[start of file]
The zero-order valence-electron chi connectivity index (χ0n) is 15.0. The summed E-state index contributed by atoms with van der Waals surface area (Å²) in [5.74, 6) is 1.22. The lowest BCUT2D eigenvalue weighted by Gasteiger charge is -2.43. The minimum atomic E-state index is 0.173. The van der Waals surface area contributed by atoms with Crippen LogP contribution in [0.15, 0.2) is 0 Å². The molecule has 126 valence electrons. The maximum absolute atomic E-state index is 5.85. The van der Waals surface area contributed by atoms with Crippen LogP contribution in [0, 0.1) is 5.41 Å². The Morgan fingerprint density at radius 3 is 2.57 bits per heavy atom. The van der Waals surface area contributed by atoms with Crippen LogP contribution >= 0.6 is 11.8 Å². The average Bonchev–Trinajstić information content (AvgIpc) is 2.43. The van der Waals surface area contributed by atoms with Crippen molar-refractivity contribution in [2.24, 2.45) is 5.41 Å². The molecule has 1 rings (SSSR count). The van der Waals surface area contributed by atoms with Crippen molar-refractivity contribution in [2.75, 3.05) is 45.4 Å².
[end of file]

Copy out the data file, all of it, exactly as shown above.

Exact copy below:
The zero-order valence-electron chi connectivity index (χ0n) is 15.0. The summed E-state index contributed by atoms with van der Waals surface area (Å²) in [5.74, 6) is 1.22. The lowest BCUT2D eigenvalue weighted by Gasteiger charge is -2.43. The minimum atomic E-state index is 0.173. The van der Waals surface area contributed by atoms with Crippen LogP contribution in [0.15, 0.2) is 0 Å². The molecule has 126 valence electrons. The maximum absolute atomic E-state index is 5.85. The van der Waals surface area contributed by atoms with Crippen LogP contribution in [0, 0.1) is 5.41 Å². The Morgan fingerprint density at radius 3 is 2.57 bits per heavy atom. The van der Waals surface area contributed by atoms with Crippen LogP contribution >= 0.6 is 11.8 Å². The average Bonchev–Trinajstić information content (AvgIpc) is 2.43. The van der Waals surface area contributed by atoms with Crippen molar-refractivity contribution in [2.24, 2.45) is 5.41 Å². The molecule has 1 rings (SSSR count). The van der Waals surface area contributed by atoms with Crippen molar-refractivity contribution in [2.75, 3.05) is 45.4 Å².